Creator and supplier of realistic artificial green walls, Vistafolia, has launched a collaboration with the University of Surrey to create a new base polymer, the material that their artificial plants are made from, using renewable sources, while maintaining the established safety and design standards of its original product.
Co-funded by Innovate U.K., as part of the wider Knowledge Transfer Partnership (KTP) program and by Vistafolia as part of their wider investment, this KTP project will see Vistafolia’s own research and development team working with two KTP Associates, Dr. Elham Ketabchi and Dr. Filip Ambroz, who, with the support of Dr. Sadhukhan, Dr. Roth and Dr. Mohagheghian from the University of Surrey, will transfer and embed their existing knowledge in biomass processing and materials science respectively, to enable Vistafolia to become the first artificial plant manufacturer to move towards a bio-based polymer.
The naturalistic green wall panels are currently produced to directly replicate the organic movement and texture of living walls, with each bespoke design being curated to fit the individual needs of the space and location, using a selection of shapes and hues to add color and dimension. The new formulation will also replace the current fire-retardant additive with a more environmentally friendly version that will enhance the new product’s non-toxic and recyclable qualities, while also retaining a high standard of fire retardancy and UV stability.
Vistafolia’s existing product already offers an alternative to living green walls, removing the use of 189 liters of water per year (per m2 of green wall compared to living plants), as well as fertilizer and pesticide usage through its low maintenance solution, and the new product characterization will build upon this to commit Vistafolia to sustainable future biopolymer, a first in the industry. Bio-based polymers, or biopolymers, are natural materials created using living organism cells, such as biomass, food waste or used cooking oil, and produce virtually no carbon footprint when compared with petro-carbon resins.
Proposed sustainability properties of the new bio-polyethylene product include:
- Saving 70 tons of petroleum-based plastic being used in production per year by Vistafolia with the new bio-polymer formulation.
- Net carbon-neutrality when manufacturing Vistafolia’s products with the bio-polyethylene material.
British innovation is a core part of the company’s roots, and the KTP further cements their support of the sector. The Knowledge Transfer Partnership program is a U.K. scheme that brings together academics with businesses to propel industry advancement and create competitive advantages, using researcher knowledge to assist in the development of new products or projects for companies.
“We are incredibly excited to be working with the University of Surrey on this revolutionary research project, uniting meticulous design with pioneering science to accelerate the creation of a more sustainable product offering for our clients. The UK government has backed this project which is a great achievement for Vistafolia and the university as they are confident that we can produce this new, innovative product. Not only will the project increase our own innovation efforts, but the partnership will strengthen our positioning as a U.K.-led global business within the competitive artificial plant market. We hope to drive sustainability in the sector and encourage our competitors to focus on sustainability as a key issue while pushing the environmental boundaries in R&D and production,” said Paul Alder, managing director of Vistafolia.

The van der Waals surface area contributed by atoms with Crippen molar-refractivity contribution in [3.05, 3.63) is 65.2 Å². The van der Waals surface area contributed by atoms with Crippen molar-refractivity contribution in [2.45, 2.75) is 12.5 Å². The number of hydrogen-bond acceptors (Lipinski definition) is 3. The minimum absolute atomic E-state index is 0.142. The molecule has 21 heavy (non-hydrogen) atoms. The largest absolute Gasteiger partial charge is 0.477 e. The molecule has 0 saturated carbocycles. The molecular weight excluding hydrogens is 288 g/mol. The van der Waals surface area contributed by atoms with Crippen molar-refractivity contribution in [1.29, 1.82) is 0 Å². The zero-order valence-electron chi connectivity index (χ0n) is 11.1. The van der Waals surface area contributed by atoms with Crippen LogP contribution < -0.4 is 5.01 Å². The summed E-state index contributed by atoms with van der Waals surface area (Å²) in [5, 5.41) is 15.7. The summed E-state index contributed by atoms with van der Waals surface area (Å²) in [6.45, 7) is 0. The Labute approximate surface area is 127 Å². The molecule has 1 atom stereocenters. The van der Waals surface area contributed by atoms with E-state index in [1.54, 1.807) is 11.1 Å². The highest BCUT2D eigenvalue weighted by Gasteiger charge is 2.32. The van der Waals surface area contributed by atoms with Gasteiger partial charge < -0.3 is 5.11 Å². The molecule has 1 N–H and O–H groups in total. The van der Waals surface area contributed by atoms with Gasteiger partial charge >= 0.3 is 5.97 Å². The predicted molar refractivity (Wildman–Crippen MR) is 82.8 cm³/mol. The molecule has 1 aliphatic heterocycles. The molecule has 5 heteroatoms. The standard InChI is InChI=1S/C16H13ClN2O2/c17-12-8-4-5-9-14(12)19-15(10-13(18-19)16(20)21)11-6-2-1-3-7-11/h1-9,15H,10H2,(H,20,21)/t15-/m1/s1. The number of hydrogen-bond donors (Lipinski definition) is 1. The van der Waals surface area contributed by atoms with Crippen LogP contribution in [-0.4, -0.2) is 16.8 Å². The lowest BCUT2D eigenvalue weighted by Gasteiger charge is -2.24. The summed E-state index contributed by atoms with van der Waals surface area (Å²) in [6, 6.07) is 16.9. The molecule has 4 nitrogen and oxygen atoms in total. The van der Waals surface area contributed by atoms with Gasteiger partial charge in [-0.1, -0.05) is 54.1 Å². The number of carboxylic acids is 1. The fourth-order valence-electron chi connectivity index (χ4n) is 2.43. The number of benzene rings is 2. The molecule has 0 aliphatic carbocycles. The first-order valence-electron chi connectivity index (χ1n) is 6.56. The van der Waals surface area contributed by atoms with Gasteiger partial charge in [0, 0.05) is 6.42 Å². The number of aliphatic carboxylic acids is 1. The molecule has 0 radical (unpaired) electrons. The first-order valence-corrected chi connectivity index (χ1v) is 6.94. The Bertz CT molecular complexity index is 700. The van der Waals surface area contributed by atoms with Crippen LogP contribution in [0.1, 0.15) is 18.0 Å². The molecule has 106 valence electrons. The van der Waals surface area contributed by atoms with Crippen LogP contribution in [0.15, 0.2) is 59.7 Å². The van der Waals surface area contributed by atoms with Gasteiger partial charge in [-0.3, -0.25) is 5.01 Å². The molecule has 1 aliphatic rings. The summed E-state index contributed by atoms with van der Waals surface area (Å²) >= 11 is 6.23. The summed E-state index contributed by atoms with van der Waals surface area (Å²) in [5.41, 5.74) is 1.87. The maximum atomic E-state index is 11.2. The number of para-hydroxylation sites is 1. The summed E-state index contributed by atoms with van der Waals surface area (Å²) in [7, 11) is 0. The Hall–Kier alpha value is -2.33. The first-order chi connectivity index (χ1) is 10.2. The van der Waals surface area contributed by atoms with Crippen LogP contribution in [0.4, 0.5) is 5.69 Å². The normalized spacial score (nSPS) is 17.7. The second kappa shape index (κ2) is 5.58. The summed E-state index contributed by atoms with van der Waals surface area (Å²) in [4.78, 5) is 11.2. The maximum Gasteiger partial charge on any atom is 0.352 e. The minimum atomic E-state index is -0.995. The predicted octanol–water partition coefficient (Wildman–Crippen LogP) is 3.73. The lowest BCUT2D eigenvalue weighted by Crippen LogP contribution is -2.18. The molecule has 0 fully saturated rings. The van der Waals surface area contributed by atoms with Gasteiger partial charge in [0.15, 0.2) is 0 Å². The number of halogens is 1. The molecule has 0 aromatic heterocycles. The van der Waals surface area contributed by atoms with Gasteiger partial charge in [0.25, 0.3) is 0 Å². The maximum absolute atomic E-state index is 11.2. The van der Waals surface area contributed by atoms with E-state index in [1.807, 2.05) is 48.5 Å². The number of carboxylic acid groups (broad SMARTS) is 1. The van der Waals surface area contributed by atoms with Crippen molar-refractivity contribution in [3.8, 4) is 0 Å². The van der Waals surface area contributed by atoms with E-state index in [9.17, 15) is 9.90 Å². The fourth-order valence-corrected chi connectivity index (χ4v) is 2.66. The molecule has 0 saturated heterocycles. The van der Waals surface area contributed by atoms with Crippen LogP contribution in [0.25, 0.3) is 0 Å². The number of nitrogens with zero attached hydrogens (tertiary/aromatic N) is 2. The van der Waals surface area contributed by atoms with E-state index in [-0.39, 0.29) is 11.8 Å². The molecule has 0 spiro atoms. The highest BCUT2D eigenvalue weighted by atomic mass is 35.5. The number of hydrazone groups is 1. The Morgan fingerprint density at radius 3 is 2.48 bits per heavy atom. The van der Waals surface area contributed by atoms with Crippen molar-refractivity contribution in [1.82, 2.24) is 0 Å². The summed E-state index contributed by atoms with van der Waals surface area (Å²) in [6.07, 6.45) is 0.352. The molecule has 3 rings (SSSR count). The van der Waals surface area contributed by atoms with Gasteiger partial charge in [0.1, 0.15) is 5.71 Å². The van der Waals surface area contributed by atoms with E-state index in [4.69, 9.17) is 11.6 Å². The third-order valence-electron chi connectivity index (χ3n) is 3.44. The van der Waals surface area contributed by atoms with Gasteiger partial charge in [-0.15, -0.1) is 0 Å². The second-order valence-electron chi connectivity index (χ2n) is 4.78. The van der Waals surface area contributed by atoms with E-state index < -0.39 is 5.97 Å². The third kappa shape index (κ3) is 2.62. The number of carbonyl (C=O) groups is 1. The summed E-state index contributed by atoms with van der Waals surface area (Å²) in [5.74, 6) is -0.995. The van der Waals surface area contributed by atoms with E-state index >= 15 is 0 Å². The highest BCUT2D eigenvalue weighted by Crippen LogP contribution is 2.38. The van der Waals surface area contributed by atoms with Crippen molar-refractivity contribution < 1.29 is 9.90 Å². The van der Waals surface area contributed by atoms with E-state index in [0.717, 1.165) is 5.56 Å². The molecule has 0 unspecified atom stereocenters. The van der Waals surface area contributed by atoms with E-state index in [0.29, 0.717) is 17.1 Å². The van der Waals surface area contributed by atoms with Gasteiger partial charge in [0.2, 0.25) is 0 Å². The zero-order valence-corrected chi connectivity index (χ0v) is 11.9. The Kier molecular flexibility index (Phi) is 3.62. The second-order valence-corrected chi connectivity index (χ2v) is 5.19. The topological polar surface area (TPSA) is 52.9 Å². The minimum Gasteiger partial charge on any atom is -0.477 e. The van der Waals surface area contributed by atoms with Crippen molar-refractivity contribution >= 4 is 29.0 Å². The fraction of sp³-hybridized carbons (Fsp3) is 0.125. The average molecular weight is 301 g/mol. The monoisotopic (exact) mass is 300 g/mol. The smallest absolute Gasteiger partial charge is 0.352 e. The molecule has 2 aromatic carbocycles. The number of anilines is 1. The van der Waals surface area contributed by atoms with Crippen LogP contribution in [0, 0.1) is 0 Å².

“The opportunity of creating a brand-new biopolymer formula with sustainable and recyclable properties for Vistafolia is a really exciting prospect and one I’m thrilled to be working on. Ensuring the bio-based formulation maintains the high quality of the existing product is a welcome challenge, however I believe my expertise in understanding the standards and methods is well placed to do so, and I’m really looking forward to establishing a new UK research and development base in Vistafolia as well,” said Dr Elham Ketabchi, KTP associate.
“There are many pathways that we will need to explore in this project, and therefore innovation is the key to creating this new bio-based formulation. By working with Elham in the laboratory performing experimentation and materials characterisation, we will be able to combine our experience to not only create a more sustainable product for Vistafolia, but additionally produce a much-needed step forward for the wider sustainability challenges in the plastics arena,” said Dr Filip Ambroz, KTP associate.
“The University of Surrey is very proud to enter into this partnership with Vistafolia on this ground-breaking project. We have two outstanding knowledge transfer partnership associates who are leading the project and making very good progress with the novel formulation process synthesis and the product development. In spite of the various difficulties, I strongly believe we’ll be able to achieve novel formulations for biopolymers within the timescale to address a number of global challenges, not just the company’s own problem, and we are very keen to have recyclable plastics in place,” said Dr Jhuma Sadhukhan, reader of the University of Surrey’s Centre for Environment and Sustainability.